• DIVISIBILITY: In linear programming, the decision variables are allowed to take non-negative integer as well as fractional values. However, we quite often face situations where the planning models contain integer valued variables. For instance, trucks in a fleet, generators in a powerhouse, pieces of equipment, investment alternatives and there are a myriad of other examples. Rounding off the solution to the nearest integer will not yield an optimal solution. In such cases, linear programming techniques cannot be used.
  • COMPLEX: It is complex to determine the particular objective function
  • LINEAR RELATIONSHIP: This technique is based on the hypothesis of linear relations between inputs and outputs. This means that inputs and outputs can be added, multiplied and divided. But the relations between inputs and outputs are not always clear. In real life, most of the relations are non-linear.
  • WRONG ASSUMPTIONS: This technique presumes perfect competition in product and factor markets. But perfect competition is not a reality.
  • CONSTANT REURNS: The LP technique is based on the hypothesis of constant returns. In reality, there are either diminishing or increasing returns which a firm experiences in production.
  • COMPLICATED TECHNIQUE: It is a highly mathematical and complicated technique. The solution of a problem with linear programming requires the maximization or minimization of a clearly specified variable. The solution of a linear programming problem is also arrived at with such complicated method as the simplex method which comprises of a huge number of mathematical calculations.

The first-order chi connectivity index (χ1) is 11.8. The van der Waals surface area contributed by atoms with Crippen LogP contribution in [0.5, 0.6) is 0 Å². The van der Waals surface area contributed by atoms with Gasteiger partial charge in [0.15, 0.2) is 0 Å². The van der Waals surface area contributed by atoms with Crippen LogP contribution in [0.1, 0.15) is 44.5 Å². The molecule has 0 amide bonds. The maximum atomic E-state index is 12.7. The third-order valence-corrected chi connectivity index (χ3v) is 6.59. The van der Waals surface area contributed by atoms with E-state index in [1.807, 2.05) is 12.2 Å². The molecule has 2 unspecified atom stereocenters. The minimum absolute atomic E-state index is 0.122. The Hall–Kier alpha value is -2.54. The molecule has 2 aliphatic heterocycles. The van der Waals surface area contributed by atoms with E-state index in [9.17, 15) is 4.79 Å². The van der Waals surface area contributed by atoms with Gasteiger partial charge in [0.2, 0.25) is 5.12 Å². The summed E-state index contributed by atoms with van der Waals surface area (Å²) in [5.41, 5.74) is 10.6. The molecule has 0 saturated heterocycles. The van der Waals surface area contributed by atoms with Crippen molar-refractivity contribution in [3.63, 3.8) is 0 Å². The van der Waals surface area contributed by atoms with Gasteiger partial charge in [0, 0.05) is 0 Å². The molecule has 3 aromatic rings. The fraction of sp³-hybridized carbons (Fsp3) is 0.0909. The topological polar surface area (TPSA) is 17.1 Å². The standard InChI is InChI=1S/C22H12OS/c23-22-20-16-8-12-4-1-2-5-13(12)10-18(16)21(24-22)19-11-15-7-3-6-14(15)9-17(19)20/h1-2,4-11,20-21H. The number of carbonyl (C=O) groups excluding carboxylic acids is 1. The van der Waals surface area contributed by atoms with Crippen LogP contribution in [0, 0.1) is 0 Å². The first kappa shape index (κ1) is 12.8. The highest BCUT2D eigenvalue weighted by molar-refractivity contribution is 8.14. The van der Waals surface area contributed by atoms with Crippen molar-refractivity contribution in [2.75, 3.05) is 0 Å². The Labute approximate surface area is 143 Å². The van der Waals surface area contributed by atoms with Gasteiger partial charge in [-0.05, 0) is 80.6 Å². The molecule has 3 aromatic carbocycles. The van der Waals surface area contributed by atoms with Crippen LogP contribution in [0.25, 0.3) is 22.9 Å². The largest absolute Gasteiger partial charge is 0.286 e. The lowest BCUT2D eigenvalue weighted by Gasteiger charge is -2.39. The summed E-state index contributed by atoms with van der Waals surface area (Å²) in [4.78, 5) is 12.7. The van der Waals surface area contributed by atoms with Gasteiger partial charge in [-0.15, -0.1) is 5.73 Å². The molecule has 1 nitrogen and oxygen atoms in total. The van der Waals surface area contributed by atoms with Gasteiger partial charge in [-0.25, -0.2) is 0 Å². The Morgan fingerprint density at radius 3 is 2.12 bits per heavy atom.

• Even if a particular objective function is laid down, it may not be so easy to find out various technological, financial and other constraints which may be operative in pursuing the given objective.
  • Given a Specified objective and a set of constraints it is feasible that the constraints may not be directly expressible as linear inequalities.
  • Mostly, linear programming models present trial and error solutions and it is difficult to find out really optimal solutions to the various economic complexities.


Linear programming has turned out to be a highly useful tool of analysis for the business executives. It is being increasingly made use of in theory of the firm, in managerial economics, in inter regional trade, in general equilibrium analysis, in welfare economics and in development planning.